No, I decided that trying games first is a more intelligent decision, so that’s what I’ve been doing since. I’ve tried a lot of the Asian Free MMO titles, but almost every single one of those boil down to cutesy or really nice graphics, awful translation, terrible gameplay, and way too much grinding, which I define as having to kill enemy after enemy for experience. Usually there are few quests to give you incentive to do so, and you have to kill many thousands of enemies simply to get to that next level. And then you have to do it again. Some of the best titles in this vein are from gPotato. I’m not saying these games are really that bad, but they definitely are not of my taste. They just never seem as polished as their American Counterparts. But many people love them.
Hell, people like Runescape, which is about as bad as it gets graphically. And people still play Ultima Online, which I actually was in the beta for, but couldn’t play it because my computer was out of date.
The one game I really enjoyed (and come to think of it, I bought it too), other than WoW, was Lord of the Rings Online. It is set in the beloved Middle Earth and has great quests and combat. They pretty much took everything good that WoW did, and made it their own. Then again, WoW did the same thing with what was done before. The difference is WoW did it will more passion, and LOTRO just seems more generic. Still, from what I’ve played, LOTRO is about the best out there to compete with WoW.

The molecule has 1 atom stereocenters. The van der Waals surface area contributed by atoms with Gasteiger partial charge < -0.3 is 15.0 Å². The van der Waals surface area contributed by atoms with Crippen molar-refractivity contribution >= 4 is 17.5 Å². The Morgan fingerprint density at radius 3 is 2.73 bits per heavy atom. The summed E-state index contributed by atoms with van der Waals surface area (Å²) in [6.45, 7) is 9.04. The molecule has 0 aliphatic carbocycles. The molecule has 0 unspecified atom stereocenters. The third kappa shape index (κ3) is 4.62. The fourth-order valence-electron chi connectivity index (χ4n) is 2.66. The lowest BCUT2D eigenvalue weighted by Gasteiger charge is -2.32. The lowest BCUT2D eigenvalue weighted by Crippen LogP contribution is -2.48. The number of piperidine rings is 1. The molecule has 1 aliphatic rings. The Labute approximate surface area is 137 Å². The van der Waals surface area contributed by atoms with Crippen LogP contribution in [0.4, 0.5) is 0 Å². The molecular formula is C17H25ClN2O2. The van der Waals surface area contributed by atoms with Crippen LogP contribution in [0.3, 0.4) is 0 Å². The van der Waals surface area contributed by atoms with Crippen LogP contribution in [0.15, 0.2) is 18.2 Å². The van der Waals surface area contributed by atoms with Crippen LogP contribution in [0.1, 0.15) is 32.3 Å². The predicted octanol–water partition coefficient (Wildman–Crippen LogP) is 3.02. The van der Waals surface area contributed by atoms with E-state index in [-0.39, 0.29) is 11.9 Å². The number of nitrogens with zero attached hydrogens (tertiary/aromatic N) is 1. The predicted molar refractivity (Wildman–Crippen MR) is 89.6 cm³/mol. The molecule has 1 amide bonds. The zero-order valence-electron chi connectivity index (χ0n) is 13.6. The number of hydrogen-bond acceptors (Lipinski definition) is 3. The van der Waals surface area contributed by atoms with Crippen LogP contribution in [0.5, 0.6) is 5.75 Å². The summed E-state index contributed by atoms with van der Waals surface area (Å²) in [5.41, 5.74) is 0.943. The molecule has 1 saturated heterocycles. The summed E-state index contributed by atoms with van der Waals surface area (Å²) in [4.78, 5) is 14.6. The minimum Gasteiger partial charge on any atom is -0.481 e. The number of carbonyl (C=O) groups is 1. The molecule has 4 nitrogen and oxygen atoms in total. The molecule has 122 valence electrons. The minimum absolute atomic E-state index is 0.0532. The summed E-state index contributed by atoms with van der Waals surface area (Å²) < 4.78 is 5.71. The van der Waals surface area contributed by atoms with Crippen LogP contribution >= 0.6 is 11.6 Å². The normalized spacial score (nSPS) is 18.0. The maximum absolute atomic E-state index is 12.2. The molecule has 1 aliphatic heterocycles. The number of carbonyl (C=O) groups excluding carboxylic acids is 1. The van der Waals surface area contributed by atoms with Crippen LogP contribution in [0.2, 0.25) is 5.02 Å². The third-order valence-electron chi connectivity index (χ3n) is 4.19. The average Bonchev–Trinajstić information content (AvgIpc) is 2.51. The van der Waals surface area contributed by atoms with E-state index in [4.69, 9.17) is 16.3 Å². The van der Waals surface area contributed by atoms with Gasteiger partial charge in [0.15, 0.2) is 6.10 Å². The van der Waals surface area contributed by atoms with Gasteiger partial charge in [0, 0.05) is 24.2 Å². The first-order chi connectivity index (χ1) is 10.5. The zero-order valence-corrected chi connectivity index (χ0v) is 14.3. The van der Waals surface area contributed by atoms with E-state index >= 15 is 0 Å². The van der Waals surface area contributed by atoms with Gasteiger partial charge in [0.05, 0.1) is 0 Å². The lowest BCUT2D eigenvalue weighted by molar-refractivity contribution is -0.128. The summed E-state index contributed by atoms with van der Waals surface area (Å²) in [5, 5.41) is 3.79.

Of course, Age of Conan just came out, and it’s supposed to be fun, but I will wait for a trial before putting money down. Warhammer Online looks to be by far the best potential competition, so I have it preordered and I actually WANT it to succeed. The scheduled release date is actually next month, but since they haven’t opened the beta up like they promised to pre-order customers, which means they will be working up until the deadline, and the game will ship in an incomplete state. That is never good.
But, I have the best of hope for the future. I WANT a game to be as good as WoW, but it will take a lot of hard work. I hope that someone out there is up to the challenge.
Well, if you made it this far, I hope you return next time, where it will be more normal. I’ll talk about whatever I want, so hopefully it’ll be good. If you have any questions, comments or suggestions, give me a shout at firstname.lastname@example.org.